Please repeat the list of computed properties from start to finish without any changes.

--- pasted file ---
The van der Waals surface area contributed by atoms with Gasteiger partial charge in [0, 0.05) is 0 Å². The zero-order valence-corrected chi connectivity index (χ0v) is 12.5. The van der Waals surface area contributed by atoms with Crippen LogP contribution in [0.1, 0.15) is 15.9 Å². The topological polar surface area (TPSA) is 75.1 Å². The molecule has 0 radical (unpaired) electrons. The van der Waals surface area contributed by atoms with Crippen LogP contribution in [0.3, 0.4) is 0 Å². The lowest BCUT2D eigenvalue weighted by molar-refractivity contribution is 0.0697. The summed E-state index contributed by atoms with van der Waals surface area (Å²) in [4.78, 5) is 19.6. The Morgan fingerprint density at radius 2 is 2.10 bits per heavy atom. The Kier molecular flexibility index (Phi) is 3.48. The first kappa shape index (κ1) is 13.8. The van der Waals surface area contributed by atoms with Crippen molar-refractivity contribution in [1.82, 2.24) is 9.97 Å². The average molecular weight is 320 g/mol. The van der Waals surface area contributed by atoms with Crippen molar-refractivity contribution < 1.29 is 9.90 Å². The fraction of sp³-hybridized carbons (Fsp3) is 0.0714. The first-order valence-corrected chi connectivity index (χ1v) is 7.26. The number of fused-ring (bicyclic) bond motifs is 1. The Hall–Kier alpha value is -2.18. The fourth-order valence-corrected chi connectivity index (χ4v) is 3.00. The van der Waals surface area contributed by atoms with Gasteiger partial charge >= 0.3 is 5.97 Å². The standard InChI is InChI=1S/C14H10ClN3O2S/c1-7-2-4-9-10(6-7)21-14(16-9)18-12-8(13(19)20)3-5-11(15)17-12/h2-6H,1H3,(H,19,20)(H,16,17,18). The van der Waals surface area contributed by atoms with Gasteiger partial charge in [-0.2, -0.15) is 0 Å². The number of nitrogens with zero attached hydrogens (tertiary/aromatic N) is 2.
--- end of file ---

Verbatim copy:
The van der Waals surface area contributed by atoms with Gasteiger partial charge in [0, 0.05) is 0 Å². The zero-order valence-corrected chi connectivity index (χ0v) is 12.5. The van der Waals surface area contributed by atoms with Crippen LogP contribution in [0.1, 0.15) is 15.9 Å². The topological polar surface area (TPSA) is 75.1 Å². The molecule has 0 radical (unpaired) electrons. The van der Waals surface area contributed by atoms with Crippen LogP contribution in [0.3, 0.4) is 0 Å². The lowest BCUT2D eigenvalue weighted by molar-refractivity contribution is 0.0697. The summed E-state index contributed by atoms with van der Waals surface area (Å²) in [4.78, 5) is 19.6. The Morgan fingerprint density at radius 2 is 2.10 bits per heavy atom. The Kier molecular flexibility index (Phi) is 3.48. The first kappa shape index (κ1) is 13.8. The van der Waals surface area contributed by atoms with Crippen molar-refractivity contribution in [1.82, 2.24) is 9.97 Å². The average molecular weight is 320 g/mol. The van der Waals surface area contributed by atoms with Crippen molar-refractivity contribution < 1.29 is 9.90 Å². The fraction of sp³-hybridized carbons (Fsp3) is 0.0714. The first-order valence-corrected chi connectivity index (χ1v) is 7.26. The number of fused-ring (bicyclic) bond motifs is 1. The Hall–Kier alpha value is -2.18. The fourth-order valence-corrected chi connectivity index (χ4v) is 3.00. The van der Waals surface area contributed by atoms with Gasteiger partial charge >= 0.3 is 5.97 Å². The standard InChI is InChI=1S/C14H10ClN3O2S/c1-7-2-4-9-10(6-7)21-14(16-9)18-12-8(13(19)20)3-5-11(15)17-12/h2-6H,1H3,(H,19,20)(H,16,17,18). The van der Waals surface area contributed by atoms with Gasteiger partial charge in [-0.2, -0.15) is 0 Å². The number of nitrogens with zero attached hydrogens (tertiary/aromatic N) is 2.